Compliance in business communications
The COVID-19 pandemic disrupted manufacturing organizations worldwide, just as it disrupted daily life. By April 7, 2020, almost all Americans were required to stay at home, and similar measures were taken in other countries. The sudden shift to remote work happened during a time of great economic and social upheaval caused by the pandemic, at a time when organizational coordination, decision-making processes, and productivity were more important than ever before. The manufacturing industry responded to these new realities by making adjustments to work arrangements, including an increased reliance on digital communication platforms, such as Microsoft Teams and WhatsApp. However, these tools are often overlooked as the weak point that hackers can leverage to access critical data, causing reputational and financial damage to victim organizations.
Businesses should not rely solely on third-party providers for security against evolving threats and compliance challenges and need to take a proactive approach to solidify trust by reducing the risk of data losses and fines. While third-party providers can offer valuable expertise and tools, they may not always be able to exercise preventive measures as effectively as the internal security teams. It is the companies that bear full responsibility for ensuring that they have a comprehensive security strategy in place, which includes proactive measures across three key domains: people, technology, and policy.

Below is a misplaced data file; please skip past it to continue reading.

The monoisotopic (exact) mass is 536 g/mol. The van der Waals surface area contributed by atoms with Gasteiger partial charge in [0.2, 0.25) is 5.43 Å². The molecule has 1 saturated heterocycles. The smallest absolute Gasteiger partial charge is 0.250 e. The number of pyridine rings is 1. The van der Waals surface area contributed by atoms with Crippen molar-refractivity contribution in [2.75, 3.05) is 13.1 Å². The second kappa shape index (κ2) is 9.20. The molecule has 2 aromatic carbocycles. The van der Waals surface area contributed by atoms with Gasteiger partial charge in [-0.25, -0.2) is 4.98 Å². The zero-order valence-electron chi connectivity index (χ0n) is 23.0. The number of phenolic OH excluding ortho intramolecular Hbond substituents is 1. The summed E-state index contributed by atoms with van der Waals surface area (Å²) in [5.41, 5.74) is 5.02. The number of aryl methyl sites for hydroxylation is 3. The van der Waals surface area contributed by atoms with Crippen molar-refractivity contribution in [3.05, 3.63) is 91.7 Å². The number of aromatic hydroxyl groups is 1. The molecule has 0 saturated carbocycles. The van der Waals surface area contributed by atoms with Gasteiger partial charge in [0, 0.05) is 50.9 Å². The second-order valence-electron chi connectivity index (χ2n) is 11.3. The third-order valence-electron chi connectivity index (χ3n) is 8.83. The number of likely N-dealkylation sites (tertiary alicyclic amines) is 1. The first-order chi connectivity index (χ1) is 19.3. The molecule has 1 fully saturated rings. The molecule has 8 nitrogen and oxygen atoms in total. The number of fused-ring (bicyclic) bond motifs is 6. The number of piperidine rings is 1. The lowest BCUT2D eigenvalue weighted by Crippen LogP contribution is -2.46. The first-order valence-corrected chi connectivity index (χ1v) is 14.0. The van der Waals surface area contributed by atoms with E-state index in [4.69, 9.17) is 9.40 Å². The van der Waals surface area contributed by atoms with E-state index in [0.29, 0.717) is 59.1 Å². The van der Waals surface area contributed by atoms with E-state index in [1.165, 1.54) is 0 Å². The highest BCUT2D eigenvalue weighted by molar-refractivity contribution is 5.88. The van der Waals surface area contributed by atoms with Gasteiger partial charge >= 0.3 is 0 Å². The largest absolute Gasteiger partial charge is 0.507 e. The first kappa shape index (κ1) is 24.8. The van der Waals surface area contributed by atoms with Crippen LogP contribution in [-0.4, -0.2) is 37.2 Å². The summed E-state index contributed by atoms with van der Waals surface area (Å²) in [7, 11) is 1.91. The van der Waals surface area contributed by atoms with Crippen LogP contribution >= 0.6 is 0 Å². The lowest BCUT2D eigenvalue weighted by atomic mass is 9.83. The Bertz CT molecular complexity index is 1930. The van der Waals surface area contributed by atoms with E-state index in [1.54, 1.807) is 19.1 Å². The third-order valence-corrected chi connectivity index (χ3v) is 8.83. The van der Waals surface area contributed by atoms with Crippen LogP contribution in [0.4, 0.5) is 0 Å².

To keep up with the evolving threat landscape and data protection regulations in the manufacturing industry, it is essential that organizations maintain control over their digital assets, ensuring ownership of encryption keys, enforceable data localization, and zero trust access management. With increasing threats to information security and privacy, and big tech companies holding all the cards, it is crucial for businesses to regain control and visibility over their data assets.
To learn more about boosting data security and compliance in the manufacturing sector, read our new eBook.